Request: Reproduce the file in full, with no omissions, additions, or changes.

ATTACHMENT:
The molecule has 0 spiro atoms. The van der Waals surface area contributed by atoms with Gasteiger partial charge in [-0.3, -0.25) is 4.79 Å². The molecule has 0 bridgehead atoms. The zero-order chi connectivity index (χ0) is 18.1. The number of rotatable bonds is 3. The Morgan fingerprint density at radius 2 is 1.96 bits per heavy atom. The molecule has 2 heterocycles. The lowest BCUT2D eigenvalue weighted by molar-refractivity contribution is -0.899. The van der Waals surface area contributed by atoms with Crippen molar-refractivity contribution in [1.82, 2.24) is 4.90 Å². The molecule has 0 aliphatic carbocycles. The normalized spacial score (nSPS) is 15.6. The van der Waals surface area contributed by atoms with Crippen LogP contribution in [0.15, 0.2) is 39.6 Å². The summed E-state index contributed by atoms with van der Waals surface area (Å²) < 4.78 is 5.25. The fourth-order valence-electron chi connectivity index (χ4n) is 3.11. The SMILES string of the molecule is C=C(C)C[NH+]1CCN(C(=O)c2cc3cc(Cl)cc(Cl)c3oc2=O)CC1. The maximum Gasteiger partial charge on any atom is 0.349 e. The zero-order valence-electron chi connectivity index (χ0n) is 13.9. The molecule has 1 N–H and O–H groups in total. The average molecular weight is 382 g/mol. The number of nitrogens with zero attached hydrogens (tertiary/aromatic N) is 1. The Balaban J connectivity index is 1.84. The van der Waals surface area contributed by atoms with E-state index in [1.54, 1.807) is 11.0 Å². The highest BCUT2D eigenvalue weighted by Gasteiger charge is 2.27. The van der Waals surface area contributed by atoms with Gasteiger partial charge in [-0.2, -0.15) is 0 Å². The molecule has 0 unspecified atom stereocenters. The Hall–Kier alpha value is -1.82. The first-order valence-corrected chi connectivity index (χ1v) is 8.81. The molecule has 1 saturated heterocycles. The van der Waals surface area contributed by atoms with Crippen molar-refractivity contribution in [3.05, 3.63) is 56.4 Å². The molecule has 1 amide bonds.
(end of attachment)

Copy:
The molecule has 0 spiro atoms. The van der Waals surface area contributed by atoms with Gasteiger partial charge in [-0.3, -0.25) is 4.79 Å². The molecule has 0 bridgehead atoms. The zero-order chi connectivity index (χ0) is 18.1. The number of rotatable bonds is 3. The Morgan fingerprint density at radius 2 is 1.96 bits per heavy atom. The molecule has 2 heterocycles. The lowest BCUT2D eigenvalue weighted by molar-refractivity contribution is -0.899. The van der Waals surface area contributed by atoms with Crippen molar-refractivity contribution in [1.82, 2.24) is 4.90 Å². The molecule has 0 aliphatic carbocycles. The normalized spacial score (nSPS) is 15.6. The van der Waals surface area contributed by atoms with Crippen LogP contribution in [0.15, 0.2) is 39.6 Å². The summed E-state index contributed by atoms with van der Waals surface area (Å²) < 4.78 is 5.25. The fourth-order valence-electron chi connectivity index (χ4n) is 3.11. The SMILES string of the molecule is C=C(C)C[NH+]1CCN(C(=O)c2cc3cc(Cl)cc(Cl)c3oc2=O)CC1. The maximum Gasteiger partial charge on any atom is 0.349 e. The zero-order valence-electron chi connectivity index (χ0n) is 13.9. The molecule has 1 N–H and O–H groups in total. The average molecular weight is 382 g/mol. The number of nitrogens with zero attached hydrogens (tertiary/aromatic N) is 1. The Balaban J connectivity index is 1.84. The van der Waals surface area contributed by atoms with E-state index in [1.54, 1.807) is 11.0 Å². The highest BCUT2D eigenvalue weighted by Gasteiger charge is 2.27. The van der Waals surface area contributed by atoms with Gasteiger partial charge in [-0.2, -0.15) is 0 Å². The molecule has 0 unspecified atom stereocenters. The Hall–Kier alpha value is -1.82. The first-order valence-corrected chi connectivity index (χ1v) is 8.81. The molecule has 1 saturated heterocycles. The van der Waals surface area contributed by atoms with Crippen molar-refractivity contribution in [3.05, 3.63) is 56.4 Å². The molecule has 1 amide bonds.